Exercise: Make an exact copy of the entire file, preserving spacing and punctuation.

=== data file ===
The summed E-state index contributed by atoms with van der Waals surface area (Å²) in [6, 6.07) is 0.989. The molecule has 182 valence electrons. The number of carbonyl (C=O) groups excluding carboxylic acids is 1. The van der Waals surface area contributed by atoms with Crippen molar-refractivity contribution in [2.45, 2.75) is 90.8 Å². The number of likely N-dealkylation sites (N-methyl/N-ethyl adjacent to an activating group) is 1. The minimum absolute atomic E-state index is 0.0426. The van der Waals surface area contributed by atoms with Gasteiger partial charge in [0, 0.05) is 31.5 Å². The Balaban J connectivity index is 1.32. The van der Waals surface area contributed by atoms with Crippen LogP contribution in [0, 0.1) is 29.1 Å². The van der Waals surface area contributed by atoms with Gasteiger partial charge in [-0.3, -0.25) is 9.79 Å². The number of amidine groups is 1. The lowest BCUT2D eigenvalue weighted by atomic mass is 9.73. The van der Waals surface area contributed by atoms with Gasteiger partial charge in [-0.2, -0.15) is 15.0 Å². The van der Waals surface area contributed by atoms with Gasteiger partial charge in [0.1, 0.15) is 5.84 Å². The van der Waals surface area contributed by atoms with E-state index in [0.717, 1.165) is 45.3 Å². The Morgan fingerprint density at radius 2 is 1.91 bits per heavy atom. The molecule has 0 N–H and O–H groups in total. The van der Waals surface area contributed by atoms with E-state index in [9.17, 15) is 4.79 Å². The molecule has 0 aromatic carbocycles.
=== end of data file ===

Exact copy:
The summed E-state index contributed by atoms with van der Waals surface area (Å²) in [6, 6.07) is 0.989. The molecule has 182 valence electrons. The number of carbonyl (C=O) groups excluding carboxylic acids is 1. The van der Waals surface area contributed by atoms with Crippen molar-refractivity contribution in [2.45, 2.75) is 90.8 Å². The number of likely N-dealkylation sites (N-methyl/N-ethyl adjacent to an activating group) is 1. The minimum absolute atomic E-state index is 0.0426. The van der Waals surface area contributed by atoms with Gasteiger partial charge in [0, 0.05) is 31.5 Å². The Balaban J connectivity index is 1.32. The van der Waals surface area contributed by atoms with Crippen LogP contribution in [0, 0.1) is 29.1 Å². The van der Waals surface area contributed by atoms with Gasteiger partial charge in [-0.3, -0.25) is 9.79 Å². The number of amidine groups is 1. The lowest BCUT2D eigenvalue weighted by atomic mass is 9.73. The van der Waals surface area contributed by atoms with Gasteiger partial charge in [-0.2, -0.15) is 15.0 Å². The van der Waals surface area contributed by atoms with Gasteiger partial charge in [0.1, 0.15) is 5.84 Å². The van der Waals surface area contributed by atoms with E-state index in [0.717, 1.165) is 45.3 Å². The Morgan fingerprint density at radius 2 is 1.91 bits per heavy atom. The molecule has 0 N–H and O–H groups in total. The van der Waals surface area contributed by atoms with E-state index in [9.17, 15) is 4.79 Å². The molecule has 0 aromatic carbocycles.